Global Warming Crisis in Alaska: A preview of what’s to come

Name:

Institution:


 

Abstract

Over the years, global warming has remained a major issue dominating international debates, because of its effects on the Arctic Circle. As a result, researchers have documented changes on Arctic’s physical environment stemming from climatic changes. With these changes, temperatures around the Arctic Circle are almost double the rest of the world. For example, Alaska has witnessed noticeable changes including but not limited to unpredictable weather, poor ice conditions, decrease in quality and quantity of snow and transfiguration of the landscape.

With ever rising temperatures because of global warming, thinner layers of ice are forming in Polar Regions, there are more sudden thaws and early and late freezes. This has affected surface travel as opposed to when ice froze hard enough, allowing safe travel. This research analyses the threat, which native communities pose in Alaska, based on survival factors and conditions leading the identity of the people.

Global warming crisis in Alaska: A Preview of what’s to come

Introduction

Throughout history, global warming has remained a major issue dominating international debates, because of its effects on the Arctic Circle. As a result, researchers have documented changes on Arctic’s physical environment stemming from climatic changes. With these changes, temperatures around the Arctic Circle are almost double the rest of the world (Anton & Shelton, 2011). In Alaska, for instance, several changes have taken place. These are unpredictable weather, poor ice conditions, decrease in quality and quantity of snow and transfiguration of the landscape (Anton & Shelton, 2011).

Because of global warming, there are thinner layers of ice in Polar Region, high occurrence rate of sudden thaws, late and early freezes. This affects surface travel compared to when lakes and seas froze. This raises safety concerns (Anton & Shelton, 2011). It is possible to notice the impact of global warming on sea-ice over the last three decades by eight percent, which is equal to one million Km2 an area bigger Denmark, Sweden and Norway put together. Another worrying trend is the ever-rising rate at which ice melts (Anton & Shelton, 2011).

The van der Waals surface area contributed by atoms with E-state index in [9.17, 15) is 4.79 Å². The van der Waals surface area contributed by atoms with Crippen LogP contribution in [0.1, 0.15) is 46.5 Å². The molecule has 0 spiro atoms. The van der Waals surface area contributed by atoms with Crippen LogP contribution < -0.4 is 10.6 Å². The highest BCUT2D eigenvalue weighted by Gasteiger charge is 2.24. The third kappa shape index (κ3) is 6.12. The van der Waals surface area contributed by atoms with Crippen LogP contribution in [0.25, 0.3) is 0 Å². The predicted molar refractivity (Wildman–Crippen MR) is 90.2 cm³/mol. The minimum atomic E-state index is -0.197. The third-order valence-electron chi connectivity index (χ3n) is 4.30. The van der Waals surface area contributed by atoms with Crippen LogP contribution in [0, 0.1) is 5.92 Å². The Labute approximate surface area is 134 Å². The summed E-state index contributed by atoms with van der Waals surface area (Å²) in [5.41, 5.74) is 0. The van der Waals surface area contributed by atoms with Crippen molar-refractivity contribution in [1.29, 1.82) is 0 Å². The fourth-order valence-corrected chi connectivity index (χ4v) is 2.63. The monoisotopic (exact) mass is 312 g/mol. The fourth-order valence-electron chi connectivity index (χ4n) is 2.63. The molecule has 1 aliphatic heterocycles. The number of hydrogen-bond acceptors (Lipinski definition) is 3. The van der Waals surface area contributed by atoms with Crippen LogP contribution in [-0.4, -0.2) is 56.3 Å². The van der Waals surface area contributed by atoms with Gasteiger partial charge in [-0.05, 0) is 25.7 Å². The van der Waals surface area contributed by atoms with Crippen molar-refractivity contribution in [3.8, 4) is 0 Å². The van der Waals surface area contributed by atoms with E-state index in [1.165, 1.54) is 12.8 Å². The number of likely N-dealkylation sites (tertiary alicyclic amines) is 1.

Global warming has also led to changes in timing, quantity and quality of snowfall. Today, Alaska experiences snow during late in the year with low quality. Global warming is to blame for the 10% decrease in the total snow cover in the area. This is likely to rise by another 10% in the future (Anton & Shelton, 2011). Additionally, it has affected land conditions in the region. The area has high melting rates on the permafrost, which supports weak underground gravel leading to landslides and slumping together with high erosion rates (Anton & Shelton, 2011).

Moreover, global warming has led to the loss of sea ice, which plays a key role in the formation of large waves. Because of this, there are violent sea storms, leading to erosion of the coast, which exposes permafrost to more external air, contributing to increased melt permafrost (Anton & Shelton, 2011). More importantly, the weather conditions in Alaska has become unpredictable, with global warming contributing to instant changes in the intensity and direction of winds in the region. All these have invalidated all the methods of weather forecasting (Anton & Shelton, 2011).

 

 

These problems boil down to changing the environment in Arctic Circle. Rivers and Lakes in the region have gone down because of melting permafrost, melting ice caps, lack of snowfalls, changes in wind direction and early thaws (Anton & Shelton, 2011). Because of sudden thaw in spring, there is increased erosion of river banks and paths. These challenges have also escalated to biodiversity with notable changes in the health, characteristics, and location of animals and plants. These have also weighed heavily on game harvest by interfering with quantity, quality, and behavior (Anton & Shelton, 2011). There is need to address these issues while focusing on the future.

Global warming as a threat to Indigenous population in Alaska

There is enough evidence that global warming has affected Alaska in different ways. The Executive Director of the Alaska Native Science Commission, Patricia Cochran, says many people die of infections caused by global warming (“Native Voices,” 2007). This is because of many factors like people falling through ice. Moreover, the inability to determine the conditions as it was before kills travelers and hunters.

 

 

 


 

Reference

Anton, D. K. & Shelton, D. (2011). Case study III: Climate Change and Human Rights. Human Rights & Environmental Case Studies.

“Biodiversity and Climate Change: International Day for Biological Diversity.” (2007). Convention on Biological Diversity, p. 12-13.

Bronen, R. (2013). Climate-Induced Displacement of Alaska Native Communities.

Fact Sheet. (n.d.). Indigenous People in the Arctic Region. Indigenous People Indigenous Voices. Retrieved from http://www.un.org/en/events/indigenousday/pdf/IndigenousArcticEng.pdf

Goldenberg, S. (n.d.). The Risk list. Retrieved from http://www.theguardian.com/environment/ interactive/2013/may/14/alaska-villages-frontline-global-warming

“Indigenous people hardest hit by climate change describe impacts.” (2008, Apr. 2). Retrieved from http://www.eurekalert.org/pub_releases/2008-04/unu-iph040108.php

“Native Voices.” (2007). Global warming: A growing threat to Alaska Native Communities. The Institute for Tribal Environmental Professionals. Vol. 4, 3-8.

Watt-Cloutier, S. (2007). Global warming and human rights. Center for International Environmental Law (CIEL), background paper for a testimony before the Inter-American Commission on Human Rights (IACHR) on, 5.